After a strong solar eruption heaved towards Earth at speeds of 1.88 million mph on Monday night, scientists believe that the Northern Lights may be visible from Northern California tonight.
The aurora is usually seen only from the Arctic and Antarctic regions, but when a rare case of strong solar wind occurs, the view of the bright natural phenomenon becomes more likely in lower regions. Tonight, that may occur.
The Northern Lights occur when electrically charged particles flow outward from the sun and generate solar wind. If the wind is stronger due to due to eruptions or explosions on the sun’s surface, the bright neon lighting can produce a beautiful scene from anyone viewing on Earth.
Due to the exceptional solar winds, along with clear skies, the Northern Lights may be visible from the very northern end of Northern California tonight, especially close to the Oregon border.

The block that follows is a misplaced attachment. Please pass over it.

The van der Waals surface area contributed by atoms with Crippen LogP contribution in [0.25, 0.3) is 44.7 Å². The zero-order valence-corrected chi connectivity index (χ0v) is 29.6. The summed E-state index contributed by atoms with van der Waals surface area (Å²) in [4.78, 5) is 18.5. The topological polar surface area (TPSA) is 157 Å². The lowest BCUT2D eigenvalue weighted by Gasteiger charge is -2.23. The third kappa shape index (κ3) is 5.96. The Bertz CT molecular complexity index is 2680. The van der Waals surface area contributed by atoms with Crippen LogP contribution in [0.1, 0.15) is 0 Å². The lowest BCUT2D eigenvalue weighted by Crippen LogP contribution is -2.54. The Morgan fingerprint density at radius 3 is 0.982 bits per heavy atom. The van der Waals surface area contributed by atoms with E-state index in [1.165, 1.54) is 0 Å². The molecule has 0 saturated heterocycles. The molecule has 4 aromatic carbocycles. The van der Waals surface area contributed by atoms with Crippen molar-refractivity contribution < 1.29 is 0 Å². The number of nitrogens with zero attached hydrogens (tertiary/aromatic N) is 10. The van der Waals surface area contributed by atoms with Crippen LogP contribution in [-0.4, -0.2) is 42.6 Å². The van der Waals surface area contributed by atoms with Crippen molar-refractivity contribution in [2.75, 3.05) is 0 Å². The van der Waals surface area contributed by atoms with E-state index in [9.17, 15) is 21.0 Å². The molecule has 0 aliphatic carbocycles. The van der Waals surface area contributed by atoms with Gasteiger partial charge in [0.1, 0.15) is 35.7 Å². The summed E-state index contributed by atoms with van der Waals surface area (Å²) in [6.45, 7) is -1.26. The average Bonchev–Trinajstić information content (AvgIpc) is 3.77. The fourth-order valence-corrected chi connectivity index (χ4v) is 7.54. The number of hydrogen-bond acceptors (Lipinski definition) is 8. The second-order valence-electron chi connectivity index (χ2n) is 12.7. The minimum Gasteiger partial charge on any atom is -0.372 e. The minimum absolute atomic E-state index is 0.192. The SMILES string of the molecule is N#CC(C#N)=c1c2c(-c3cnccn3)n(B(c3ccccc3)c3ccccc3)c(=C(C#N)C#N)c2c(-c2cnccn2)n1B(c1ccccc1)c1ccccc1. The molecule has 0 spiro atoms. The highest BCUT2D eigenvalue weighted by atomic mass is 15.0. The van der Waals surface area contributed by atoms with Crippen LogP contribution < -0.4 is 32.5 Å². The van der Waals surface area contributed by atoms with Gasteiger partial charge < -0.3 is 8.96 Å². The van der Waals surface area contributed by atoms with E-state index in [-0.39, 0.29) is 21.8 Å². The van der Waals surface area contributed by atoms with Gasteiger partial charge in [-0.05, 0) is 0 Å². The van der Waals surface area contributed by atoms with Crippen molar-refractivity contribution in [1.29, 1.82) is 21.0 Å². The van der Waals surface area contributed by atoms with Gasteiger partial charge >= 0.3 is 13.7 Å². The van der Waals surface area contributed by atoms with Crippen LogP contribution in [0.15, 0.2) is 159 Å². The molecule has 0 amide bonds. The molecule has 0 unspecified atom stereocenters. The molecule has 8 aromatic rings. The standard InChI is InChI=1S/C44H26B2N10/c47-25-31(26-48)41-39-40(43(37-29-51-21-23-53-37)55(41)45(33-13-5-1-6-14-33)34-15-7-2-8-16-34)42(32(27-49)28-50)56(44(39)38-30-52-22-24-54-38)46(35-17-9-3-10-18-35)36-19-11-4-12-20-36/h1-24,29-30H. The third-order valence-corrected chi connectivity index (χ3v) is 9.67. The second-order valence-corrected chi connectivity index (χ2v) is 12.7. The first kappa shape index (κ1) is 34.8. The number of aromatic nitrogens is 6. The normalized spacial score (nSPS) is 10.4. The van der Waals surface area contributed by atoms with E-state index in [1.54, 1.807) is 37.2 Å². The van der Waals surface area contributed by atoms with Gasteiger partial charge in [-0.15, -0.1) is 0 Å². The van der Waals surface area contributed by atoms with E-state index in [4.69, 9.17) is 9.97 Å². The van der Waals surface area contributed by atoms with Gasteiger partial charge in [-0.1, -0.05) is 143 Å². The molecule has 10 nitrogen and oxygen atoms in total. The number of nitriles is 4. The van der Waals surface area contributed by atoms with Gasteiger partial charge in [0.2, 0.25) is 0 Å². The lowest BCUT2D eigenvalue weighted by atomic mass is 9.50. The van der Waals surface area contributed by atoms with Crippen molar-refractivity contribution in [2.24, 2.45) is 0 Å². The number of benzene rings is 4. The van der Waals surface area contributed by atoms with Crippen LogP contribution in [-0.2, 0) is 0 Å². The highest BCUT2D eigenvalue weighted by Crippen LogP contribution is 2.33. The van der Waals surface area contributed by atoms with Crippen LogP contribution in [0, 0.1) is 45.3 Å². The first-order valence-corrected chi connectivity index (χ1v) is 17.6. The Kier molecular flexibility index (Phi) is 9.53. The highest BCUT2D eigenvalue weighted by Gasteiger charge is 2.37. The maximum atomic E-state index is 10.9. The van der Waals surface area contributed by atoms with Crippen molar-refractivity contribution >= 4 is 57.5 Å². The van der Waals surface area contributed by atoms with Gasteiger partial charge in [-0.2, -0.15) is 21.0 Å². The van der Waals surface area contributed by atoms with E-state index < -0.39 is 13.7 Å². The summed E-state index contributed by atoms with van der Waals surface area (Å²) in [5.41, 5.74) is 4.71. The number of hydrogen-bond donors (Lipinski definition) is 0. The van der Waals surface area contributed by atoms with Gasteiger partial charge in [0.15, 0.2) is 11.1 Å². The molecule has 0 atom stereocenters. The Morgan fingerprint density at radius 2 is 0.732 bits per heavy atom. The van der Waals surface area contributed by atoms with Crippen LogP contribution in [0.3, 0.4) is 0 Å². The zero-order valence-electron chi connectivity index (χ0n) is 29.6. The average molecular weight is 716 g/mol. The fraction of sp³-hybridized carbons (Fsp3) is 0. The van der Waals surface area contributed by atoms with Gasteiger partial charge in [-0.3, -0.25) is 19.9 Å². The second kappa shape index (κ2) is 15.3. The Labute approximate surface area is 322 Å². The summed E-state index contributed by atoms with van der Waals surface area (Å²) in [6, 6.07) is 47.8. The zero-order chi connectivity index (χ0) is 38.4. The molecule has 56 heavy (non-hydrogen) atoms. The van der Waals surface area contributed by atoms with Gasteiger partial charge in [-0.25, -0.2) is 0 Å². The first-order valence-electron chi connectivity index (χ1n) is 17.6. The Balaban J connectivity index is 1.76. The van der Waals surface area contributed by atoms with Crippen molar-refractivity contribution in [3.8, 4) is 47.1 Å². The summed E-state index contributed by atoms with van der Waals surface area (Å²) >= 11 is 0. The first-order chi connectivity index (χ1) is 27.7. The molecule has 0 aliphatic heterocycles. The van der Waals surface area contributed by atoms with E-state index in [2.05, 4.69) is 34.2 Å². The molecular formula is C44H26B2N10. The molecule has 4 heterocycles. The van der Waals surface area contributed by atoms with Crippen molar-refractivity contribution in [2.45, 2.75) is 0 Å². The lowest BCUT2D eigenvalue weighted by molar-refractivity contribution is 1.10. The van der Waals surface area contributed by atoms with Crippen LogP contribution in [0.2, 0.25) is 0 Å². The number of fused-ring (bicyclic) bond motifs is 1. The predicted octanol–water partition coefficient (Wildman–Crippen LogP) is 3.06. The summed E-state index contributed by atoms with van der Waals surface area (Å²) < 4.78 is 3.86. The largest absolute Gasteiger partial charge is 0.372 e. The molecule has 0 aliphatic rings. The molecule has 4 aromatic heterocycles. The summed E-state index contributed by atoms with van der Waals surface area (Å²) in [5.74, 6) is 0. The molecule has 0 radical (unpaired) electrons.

An aurora is POSSIBLE to see in extreme Northern California tonight into tomorrow morning. Solar winds ejected from the sun on March 28th will interact with our atmosphere tonight. Shout out to my guy @WeatherJefe for putting me on notice. pic.twitter.com/KpSYBLW8oP— Adam Epstein (@WeathermanAdam) March 30, 2022
“It is quite rare for auroras to become visible at our latitude, and it doesn’t look like we stand to see any from this event here in the Bay Area,” said Ben Burress, an astronomer at the Chabot Space and Science Center in Oakland, to the SFGate. “The best I can say is if you live on the northern end of the state, within 50 or 100 miles of the California-Oregon border, you have a shot at it.”
The lights can be visible anytime between Wednesday night or early Thursday morning. If the sky is particularly dark and there are no clouds in the sky, you may see a once-in-a-lifetime occurrence in NorCal.